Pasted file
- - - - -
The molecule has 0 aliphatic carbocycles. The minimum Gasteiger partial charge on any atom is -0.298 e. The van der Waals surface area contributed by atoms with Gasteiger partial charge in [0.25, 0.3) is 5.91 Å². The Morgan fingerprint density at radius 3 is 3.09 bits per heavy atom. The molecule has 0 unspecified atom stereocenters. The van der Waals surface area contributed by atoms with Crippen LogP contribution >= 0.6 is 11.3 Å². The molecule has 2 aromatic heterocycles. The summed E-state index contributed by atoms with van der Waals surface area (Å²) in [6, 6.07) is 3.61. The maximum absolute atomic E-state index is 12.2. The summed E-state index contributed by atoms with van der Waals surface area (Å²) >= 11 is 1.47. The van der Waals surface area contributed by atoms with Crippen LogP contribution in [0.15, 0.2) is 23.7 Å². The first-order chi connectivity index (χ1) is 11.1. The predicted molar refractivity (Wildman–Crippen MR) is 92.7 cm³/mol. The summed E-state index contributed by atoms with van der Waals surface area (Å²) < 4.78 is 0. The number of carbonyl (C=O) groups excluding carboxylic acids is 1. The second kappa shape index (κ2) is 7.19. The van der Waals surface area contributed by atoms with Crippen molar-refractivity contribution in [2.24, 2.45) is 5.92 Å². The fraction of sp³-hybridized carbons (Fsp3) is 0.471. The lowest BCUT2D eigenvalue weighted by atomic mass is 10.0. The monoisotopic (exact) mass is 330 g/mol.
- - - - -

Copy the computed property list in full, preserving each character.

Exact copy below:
The molecule has 0 aliphatic carbocycles. The minimum Gasteiger partial charge on any atom is -0.298 e. The van der Waals surface area contributed by atoms with Gasteiger partial charge in [0.25, 0.3) is 5.91 Å². The Morgan fingerprint density at radius 3 is 3.09 bits per heavy atom. The molecule has 0 unspecified atom stereocenters. The van der Waals surface area contributed by atoms with Crippen LogP contribution >= 0.6 is 11.3 Å². The molecule has 2 aromatic heterocycles. The summed E-state index contributed by atoms with van der Waals surface area (Å²) in [6, 6.07) is 3.61. The maximum absolute atomic E-state index is 12.2. The summed E-state index contributed by atoms with van der Waals surface area (Å²) >= 11 is 1.47. The van der Waals surface area contributed by atoms with Crippen LogP contribution in [0.15, 0.2) is 23.7 Å². The first-order chi connectivity index (χ1) is 11.1. The predicted molar refractivity (Wildman–Crippen MR) is 92.7 cm³/mol. The summed E-state index contributed by atoms with van der Waals surface area (Å²) < 4.78 is 0. The number of carbonyl (C=O) groups excluding carboxylic acids is 1. The second kappa shape index (κ2) is 7.19. The van der Waals surface area contributed by atoms with Crippen molar-refractivity contribution in [2.24, 2.45) is 5.92 Å². The fraction of sp³-hybridized carbons (Fsp3) is 0.471. The lowest BCUT2D eigenvalue weighted by atomic mass is 10.0. The monoisotopic (exact) mass is 330 g/mol.